Archived Posts November 2012 » Page 3 of 12 | Acton PowerBlog

Pravmir.com, a Russian site, has published an English translation of an interview given by Archpriest Nikolai Chernyshev, who is identified as “the spiritual father of the Solzhenitsyn family during the final years of the writer’s life.” The interview touches on Aleksandr Solzenitsyn’s upbringing in a deeply religious Russian Orthodox family, his encounter with militant atheism ( … he joined neither the Young Pioneers nor the Komsomol [All-Union Leninist Young Communist League]. The Pioneers would tear off his baptismal cross, but he would put it back on every time). Fr. Chernyshev describes the writer’s later “period of torturous doubt, of rejection of his childhood faith, and of pain.” The priest talks of Solzhenitzyn’s return to the faith after his experience in the Gulag and how “he suffered and fretted about the Church being in a repressed state. For him this was open, obvious, naked, and painful.” Excerpt from the interview:

Today many people remember the writer’s famous “Lenten Letter” to Patriarch Pimen (1972) and say that Solzhenitsyn expected, and even demanded, greater participation by the Church in society. What were his views in this regard at the end of his life?

Fr. Chernyshev: Solzhenitsyn was one of those people who could not remain silent; his voice was always heard. And, of course, he was convinced that the Savior’s words Go ye into all the world, and preach the gospel to every creature should be fulfilled [Mark 16:15]. One of his convictions, his idea, was that the Church, on the one hand, should naturally be separate from the government, but by no means should be separate from society.

He felt that they are quite different, that they are completely opposite things. Its inseparability from society should become more and more manifest. And here he could not but see the encouraging changes of recent years. He joyfully and gratefully took in everything positive taking place in Russia and in the Church – but he was far from complacent, since all of society had become twisted and sick during the years of Soviet rule. (more…)

Blog author: jcarter
posted by on Monday, November 26, 2012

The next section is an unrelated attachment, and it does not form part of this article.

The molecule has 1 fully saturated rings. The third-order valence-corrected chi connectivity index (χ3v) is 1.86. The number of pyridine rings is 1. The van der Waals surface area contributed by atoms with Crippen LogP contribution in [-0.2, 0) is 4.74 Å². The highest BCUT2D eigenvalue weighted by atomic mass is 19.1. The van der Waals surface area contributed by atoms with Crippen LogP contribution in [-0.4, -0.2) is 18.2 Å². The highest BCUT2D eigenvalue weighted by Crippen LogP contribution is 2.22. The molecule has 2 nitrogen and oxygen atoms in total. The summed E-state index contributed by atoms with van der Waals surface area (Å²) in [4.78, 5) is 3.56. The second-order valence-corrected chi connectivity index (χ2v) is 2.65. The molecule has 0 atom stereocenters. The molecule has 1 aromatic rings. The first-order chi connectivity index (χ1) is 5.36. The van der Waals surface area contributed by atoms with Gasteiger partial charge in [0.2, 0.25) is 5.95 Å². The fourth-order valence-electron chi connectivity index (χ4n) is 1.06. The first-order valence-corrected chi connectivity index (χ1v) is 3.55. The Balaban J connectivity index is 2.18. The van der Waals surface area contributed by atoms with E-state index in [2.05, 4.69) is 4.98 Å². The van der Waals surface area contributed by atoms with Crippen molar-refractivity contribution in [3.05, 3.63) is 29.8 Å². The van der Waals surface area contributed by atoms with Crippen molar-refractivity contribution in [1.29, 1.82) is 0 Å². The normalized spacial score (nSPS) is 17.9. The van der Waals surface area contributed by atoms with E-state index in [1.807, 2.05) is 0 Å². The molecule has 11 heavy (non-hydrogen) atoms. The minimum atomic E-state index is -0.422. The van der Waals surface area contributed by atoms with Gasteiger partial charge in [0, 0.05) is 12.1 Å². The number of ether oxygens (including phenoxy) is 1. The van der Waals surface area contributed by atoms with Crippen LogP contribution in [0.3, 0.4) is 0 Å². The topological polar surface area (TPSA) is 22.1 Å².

Every year Black Friday marks the official beginning of two modern American traditions: Christmas shopping and criticizing Walmart.

Critics on both the left and the right have found a common enemy in Walmart. Those on the left hate the company because it isn’t unionized while conservatives complain because it undercuts mom-and-pop retailers. Some researchers even claim that people are prone to gain weight after a Walmart Supercenter opens nearby.

I suspect if the researchers were to conduct a follow-up study they’d also find that there is about a 99 percent chance you will not be starving to death if you live near a Walmart store. But we live in a strange period in history when the idea of affordable food is considered a lamentable condition.

Walmart’s very business model—maintain a large and innovative supply chain that keeps prices low—offends the sensibility of those who think that prices should be raised in order to pay employees a higher wage. The idea that the higher cost should be passed on to consumers is typically made by those who would never actually shop at Walmart. A prime example is The American Prospect‘s Harold Meyerson:

Walmart replaced General Motors as America’s largest private-sector employer. Instead of paying its workers enough to buy new cars, Walmart paid its workers so little they had to shop at discount stores like Walmart.

The reason why Walmart employees—and others on the lower end of the income scale—shop at the stores is because they are, by necessity, price conscience shopper. Meyerson and other elites that spend only about 3.5 percent of their income on food at home can afford to shop at Whole Foods. But households in the bottom quintile, which spend 26 percent of their income on food, are eager to keep food prices as low as possible. (During this holiday season Walmart employees receive an additional 10 percent off most food items.) If Walmart didn’t exist they the company’s employees wouldn’t have higher paying jobs; they’d just be paying more for food and consumer goods.

Growing up in a family that lived below the poverty line,  I can appreciate the value of inexpensive food. That is one of the primary reasons I appreciate the company—and the reason I think other conservatives should appreciate it too. There is admittedly a lot to dislike about the company, but as former low-income rural resident I think there are a number of reasons why conservatives should be more supportive of Walmart (and similar poverty-alleviating corporations).